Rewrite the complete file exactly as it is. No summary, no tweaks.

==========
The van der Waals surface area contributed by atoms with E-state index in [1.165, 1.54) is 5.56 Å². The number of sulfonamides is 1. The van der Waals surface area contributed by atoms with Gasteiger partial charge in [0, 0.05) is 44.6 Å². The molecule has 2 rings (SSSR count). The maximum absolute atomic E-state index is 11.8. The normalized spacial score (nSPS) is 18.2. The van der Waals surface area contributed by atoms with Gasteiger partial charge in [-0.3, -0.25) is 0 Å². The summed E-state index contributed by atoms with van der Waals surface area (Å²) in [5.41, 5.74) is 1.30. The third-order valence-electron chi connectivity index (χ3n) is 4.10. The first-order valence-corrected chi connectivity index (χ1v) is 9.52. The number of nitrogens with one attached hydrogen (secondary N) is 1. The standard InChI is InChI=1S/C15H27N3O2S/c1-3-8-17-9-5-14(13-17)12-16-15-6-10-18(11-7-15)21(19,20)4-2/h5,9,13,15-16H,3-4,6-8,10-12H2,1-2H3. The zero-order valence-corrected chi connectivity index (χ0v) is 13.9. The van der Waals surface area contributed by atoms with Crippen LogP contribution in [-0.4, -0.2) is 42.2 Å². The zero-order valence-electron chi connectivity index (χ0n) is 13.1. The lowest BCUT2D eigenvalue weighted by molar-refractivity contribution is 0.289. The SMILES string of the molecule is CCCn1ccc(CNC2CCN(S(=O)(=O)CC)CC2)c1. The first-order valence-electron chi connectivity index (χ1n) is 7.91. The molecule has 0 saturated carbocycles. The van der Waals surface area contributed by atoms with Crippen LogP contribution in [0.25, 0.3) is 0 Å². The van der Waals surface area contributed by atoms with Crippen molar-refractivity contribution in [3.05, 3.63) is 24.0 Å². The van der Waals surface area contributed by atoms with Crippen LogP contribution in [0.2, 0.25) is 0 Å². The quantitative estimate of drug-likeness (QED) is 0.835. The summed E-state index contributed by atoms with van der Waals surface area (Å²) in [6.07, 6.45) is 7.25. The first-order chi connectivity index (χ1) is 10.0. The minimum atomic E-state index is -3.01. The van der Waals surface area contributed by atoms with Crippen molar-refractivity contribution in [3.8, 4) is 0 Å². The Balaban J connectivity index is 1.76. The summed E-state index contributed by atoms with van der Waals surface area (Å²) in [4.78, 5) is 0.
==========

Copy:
The van der Waals surface area contributed by atoms with E-state index in [1.165, 1.54) is 5.56 Å². The number of sulfonamides is 1. The van der Waals surface area contributed by atoms with Gasteiger partial charge in [0, 0.05) is 44.6 Å². The molecule has 2 rings (SSSR count). The maximum absolute atomic E-state index is 11.8. The normalized spacial score (nSPS) is 18.2. The van der Waals surface area contributed by atoms with Gasteiger partial charge in [-0.3, -0.25) is 0 Å². The summed E-state index contributed by atoms with van der Waals surface area (Å²) in [5.41, 5.74) is 1.30. The third-order valence-electron chi connectivity index (χ3n) is 4.10. The first-order valence-corrected chi connectivity index (χ1v) is 9.52. The number of nitrogens with one attached hydrogen (secondary N) is 1. The standard InChI is InChI=1S/C15H27N3O2S/c1-3-8-17-9-5-14(13-17)12-16-15-6-10-18(11-7-15)21(19,20)4-2/h5,9,13,15-16H,3-4,6-8,10-12H2,1-2H3. The zero-order valence-corrected chi connectivity index (χ0v) is 13.9. The van der Waals surface area contributed by atoms with Crippen LogP contribution in [-0.4, -0.2) is 42.2 Å². The zero-order valence-electron chi connectivity index (χ0n) is 13.1. The lowest BCUT2D eigenvalue weighted by molar-refractivity contribution is 0.289. The SMILES string of the molecule is CCCn1ccc(CNC2CCN(S(=O)(=O)CC)CC2)c1. The first-order valence-electron chi connectivity index (χ1n) is 7.91. The molecule has 0 saturated carbocycles. The van der Waals surface area contributed by atoms with Crippen LogP contribution in [0.25, 0.3) is 0 Å². The van der Waals surface area contributed by atoms with Crippen molar-refractivity contribution in [3.05, 3.63) is 24.0 Å². The van der Waals surface area contributed by atoms with Crippen LogP contribution in [0.2, 0.25) is 0 Å². The quantitative estimate of drug-likeness (QED) is 0.835. The summed E-state index contributed by atoms with van der Waals surface area (Å²) in [6.07, 6.45) is 7.25. The first-order chi connectivity index (χ1) is 10.0. The minimum atomic E-state index is -3.01. The van der Waals surface area contributed by atoms with Crippen molar-refractivity contribution in [3.8, 4) is 0 Å². The Balaban J connectivity index is 1.76. The summed E-state index contributed by atoms with van der Waals surface area (Å²) in [4.78, 5) is 0.